As someone who isn’t a big sports fan, I didn’t bother with that expanded package, but my trial brought back the nostalgia of being a late teen/early twenty-something and watching the NBA’s All Star Saturday night. It was glorious reliving the magic of the Dunk contest and the Three Point Shootout. When it was all said and done, though, I was only left with that feeling of nostalgia satisfied and the cold reality of the service.
Technical Difficulties: Please Stand By
Sling TV is a fantastic product for sports fans looking at cutting the cable/dish cord, but everyone else is left in the cold. Sure, I can watch a ton of “Law & Order,” “Friends” and “Seinfeld” reruns. I can also get that same fix and still have a vast catalog of content to dig through in my current subscriptions to Netflix, Amazon Prime Instant and Hulu+.
Travel Channel and Food Network have even started farming out parts of their catalog to the previously mentioned services, so Sling TV finds itself in the unenviable position of being a mostly redundant service.
Sure, I don’t have access to the complete Disney catalog of children’s/teen shows, but there are enough of them and good alternatives on my current services that Sling doesn’t bring much new to the table.
The second cold reality, and most likely to be a deal breaker for many people, is that the performance of the service just simply isn’t that good in terms of video quality.
I’m running on 40Mbps DSL in my home and almost never have issues getting HD video through Netflix, Amazon Prime Instant or Hulu+. I routinely run 32Mbps download speeds when downloading games or movies I’ve purchased from services like VHX. For some reason, though, Sling TV has a hard time maintaining even a 2Mbps connection for video, which results in SD content at best quite often.
Thinking that there might be an issue with my wifi, I even plugged my laptop directly into my router and didn’t experience much of an improvement in service.
Final Results May Vary
Before completely writing off the service, though, it’s important to note that Sling TV has been available to the public with a free 7-day trial for just over a week, so I’m sure that part of this is due to an influx of new users trying out the service. This suspicion was further confirmed by reports that people have tried to get trials set up for hours and the Sling TV servers are just overloaded. The real test to be to see how the service works over the next month or so.
While I’m down on the content that Sling TV is offering, there is absolutely no doubt the service is aiming for the sports enthusiast. For some fans, having ESPN and ESPN 2 scratches the sports itch nicely. The sheer number of channels and specialized content offered in the expanded sports package is incredibly robust and obviously is where Sling TV is centered on catering to as of right now.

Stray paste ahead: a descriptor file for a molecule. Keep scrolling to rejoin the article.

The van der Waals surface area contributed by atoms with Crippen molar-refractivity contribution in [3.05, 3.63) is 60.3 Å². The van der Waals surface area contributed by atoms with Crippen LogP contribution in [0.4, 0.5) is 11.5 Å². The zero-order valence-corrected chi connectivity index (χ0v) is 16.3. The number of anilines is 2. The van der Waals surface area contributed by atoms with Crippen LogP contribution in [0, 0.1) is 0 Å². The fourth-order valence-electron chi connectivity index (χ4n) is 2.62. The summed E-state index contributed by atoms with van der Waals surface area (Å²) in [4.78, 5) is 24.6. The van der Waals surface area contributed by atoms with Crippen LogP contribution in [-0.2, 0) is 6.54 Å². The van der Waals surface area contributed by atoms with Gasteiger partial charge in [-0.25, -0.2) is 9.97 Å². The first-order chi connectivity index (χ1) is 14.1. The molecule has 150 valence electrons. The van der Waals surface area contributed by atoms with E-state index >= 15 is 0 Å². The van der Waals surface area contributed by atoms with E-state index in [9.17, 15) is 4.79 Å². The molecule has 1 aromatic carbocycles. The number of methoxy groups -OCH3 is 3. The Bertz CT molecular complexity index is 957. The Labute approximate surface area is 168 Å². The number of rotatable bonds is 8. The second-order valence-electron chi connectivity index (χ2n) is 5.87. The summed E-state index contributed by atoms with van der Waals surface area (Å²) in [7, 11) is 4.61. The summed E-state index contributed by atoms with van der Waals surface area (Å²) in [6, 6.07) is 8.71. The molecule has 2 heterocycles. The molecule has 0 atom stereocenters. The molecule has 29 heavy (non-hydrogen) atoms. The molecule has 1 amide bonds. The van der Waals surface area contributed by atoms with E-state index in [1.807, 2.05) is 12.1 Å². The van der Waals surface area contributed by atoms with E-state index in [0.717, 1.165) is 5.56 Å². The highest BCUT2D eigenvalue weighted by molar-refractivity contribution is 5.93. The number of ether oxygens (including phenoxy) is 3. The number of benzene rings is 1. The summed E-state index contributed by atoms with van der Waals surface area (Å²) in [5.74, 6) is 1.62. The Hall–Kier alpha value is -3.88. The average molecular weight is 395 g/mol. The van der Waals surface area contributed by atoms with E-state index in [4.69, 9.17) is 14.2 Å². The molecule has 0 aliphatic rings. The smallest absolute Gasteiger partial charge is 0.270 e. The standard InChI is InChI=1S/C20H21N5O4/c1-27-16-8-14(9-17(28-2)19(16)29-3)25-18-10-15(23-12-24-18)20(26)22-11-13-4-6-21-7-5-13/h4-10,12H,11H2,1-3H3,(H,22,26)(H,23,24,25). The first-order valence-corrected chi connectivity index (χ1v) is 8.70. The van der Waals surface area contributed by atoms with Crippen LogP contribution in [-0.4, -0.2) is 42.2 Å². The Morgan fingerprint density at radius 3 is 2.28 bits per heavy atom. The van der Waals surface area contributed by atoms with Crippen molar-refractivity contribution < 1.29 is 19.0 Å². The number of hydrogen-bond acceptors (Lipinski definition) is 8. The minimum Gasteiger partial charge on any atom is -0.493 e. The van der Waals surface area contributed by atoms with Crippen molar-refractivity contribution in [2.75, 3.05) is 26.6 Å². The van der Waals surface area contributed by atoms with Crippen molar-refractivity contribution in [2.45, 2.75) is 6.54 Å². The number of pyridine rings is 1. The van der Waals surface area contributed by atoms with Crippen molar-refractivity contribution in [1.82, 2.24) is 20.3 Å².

We’re used to services iterating on one another, so while a new video service may have some new gadget or feature, the base idea of most video platforms is the same. Sling TV is really something new in that they are offering live TV over the Internet. I don’t know if there’s realistically a way to be prepared for the sheer amount of traffic bombarding their servers and initial bandwidth. I know we all expect things to run as smoothly as Netflix, but Dish is really trying something new here, and I think they deserve the latitude to learn from mistakes and improve on both content offerings and technology.
It’s because of this that I didn’t cancel my service after the 7-day trial. I want to see how Sling TV improves (or doesn’t) over the course of their first month.
The Best Is Yet to Come?
Sling TV has already announced expanded programming partnerships with AMC, BBC and others. How they’ll roll out to Sling TV’s programming is unclear, but their customer service said to expect the content to come by the end of the month. I can only assume that Dish will beef up the network infrastructure during this time as well.
It would be easy to declare Sling TV a failure of a service that doesn’t fully appeal to existing cord cutters or cable subscribers considering that path. Just do a Google search and you’ll find plenty of writers and outlets doing exactly that.
I can agree that as it stands right now, I don’t know who would find the service appealing outside of the hardcore sports fan. At the same time, however, I don’t think we’ve seen Sling TV in its final form. I’m giving it the next month to show me something more and will report back with a final verdict.